How to set default values for MySQL JSON columns

MySQL has been making huge progress on the JSON/NoSQL front as well ie. supporting many of the JSON access and manipulation features and operations. In this how-to tutorial, I am going to show you how to add a new JSON column with default value in an existing MySQL table using the ALTER TABLE statement. And, how to create a new table using CREATE TABLE with JSON column along with its default value.

I am using the following version of MySQL for this example:

mysql> SELECT VERSION();
+-----------+
| VERSION() |
+-----------+
| 8.0.20    |
+-----------+
1 row in set (0.00 sec)

Adding a new column to an existing table:

Let's assume you are adding a new column that uses JSON data type to an already existing table `user`. Here is how you’d go about doing it.

ALTER TABLE `user` 
ADD COLUMN `setting` JSON NOT NULL DEFAULT ( JSON_OBJECT() );

Creating a new table:

In case you are creating a new table, you can do so by running a CREATE statement like below:

CREATE TABLE `test` (
  `id` int NOT NULL,
  `t` int DEFAULT NULL,
  `name` varchar(10) CHARACTER SET utf8mb4 COLLATE utf8mb4_unicode_ci DEFAULT NULL,
  `setting` json NOT NULL DEFAULT (json_object()),
  PRIMARY KEY (`id`),
  UNIQUE KEY `name` (`name`)
) ENGINE=InnoDB DEFAULT CHARSET=utf8mb4 COLLATE=utf8mb4_unicode_ci;

Lets confirm if everything worked as we planned or not:

Here is the table definition after the change.

mysql> SHOW CREATE TABLE test;
+-------+---------------------------------------------------------------------------------------------------------------------------------------------------------------------------------------------------------------------------------------------------------------------------------------------------------------------------------+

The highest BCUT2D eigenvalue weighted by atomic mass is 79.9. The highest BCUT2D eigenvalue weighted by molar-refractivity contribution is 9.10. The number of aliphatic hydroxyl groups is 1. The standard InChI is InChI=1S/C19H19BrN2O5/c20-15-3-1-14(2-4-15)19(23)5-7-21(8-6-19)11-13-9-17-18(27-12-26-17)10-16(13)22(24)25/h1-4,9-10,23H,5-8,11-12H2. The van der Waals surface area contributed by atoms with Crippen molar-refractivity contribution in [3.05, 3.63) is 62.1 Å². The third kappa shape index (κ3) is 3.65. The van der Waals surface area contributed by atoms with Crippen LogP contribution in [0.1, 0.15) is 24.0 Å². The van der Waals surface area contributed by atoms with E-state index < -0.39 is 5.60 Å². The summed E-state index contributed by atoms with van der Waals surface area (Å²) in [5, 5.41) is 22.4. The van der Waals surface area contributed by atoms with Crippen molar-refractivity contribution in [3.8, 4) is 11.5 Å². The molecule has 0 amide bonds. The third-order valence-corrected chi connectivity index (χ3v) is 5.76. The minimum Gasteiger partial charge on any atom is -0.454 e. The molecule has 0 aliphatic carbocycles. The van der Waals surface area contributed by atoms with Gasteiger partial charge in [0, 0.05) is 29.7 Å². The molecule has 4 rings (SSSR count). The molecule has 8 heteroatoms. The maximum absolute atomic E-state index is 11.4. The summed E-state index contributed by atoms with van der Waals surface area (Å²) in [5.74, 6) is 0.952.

| Table | Create Table                                                                                                                                                                                                                                                                                                                    |
+-------+---------------------------------------------------------------------------------------------------------------------------------------------------------------------------------------------------------------------------------------------------------------------------------------------------------------------------------+
| test  | CREATE TABLE `test` (
  `id` int NOT NULL,
  `t` int DEFAULT NULL,
  `name` varchar(10) CHARACTER SET utf8mb4 COLLATE utf8mb4_unicode_ci DEFAULT NULL,
  `setting` json NOT NULL DEFAULT (json_object()),
  PRIMARY KEY (`id`),
  UNIQUE KEY `name` (`name`)
) ENGINE=InnoDB DEFAULT CHARSET=utf8mb4 COLLATE=utf8mb4_unicode_ci |
+-------+---------------------------------------------------------------------------------------------------------------------------------------------------------------------------------------------------------------------------------------------------------------------------------------------------------------------------------+
1 row in set (0.01 sec)

Table is empty, lets add a new record and confirm the default value for JSON column

mysql> SELECT * FROM test;
Empty set (0.00 sec)

mysql> INSERT INTO test (id, name) VALUES (1, 'geeks');
Query OK, 1 row affected (0.00 sec)

mysql> SELECT * FROM test;
+----+------+-------+---------+
| id | t    | name  | setting |
+----+------+-------+---------+
|  1 | NULL | geeks | {}      |
+----+------+-------+---------+
1 row in set (0.00 sec)

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Please feel free to use the comments form below if you have any questions or need more explanation on anything. I recommend thoroughy testing on a production-like test system first before moving to production.

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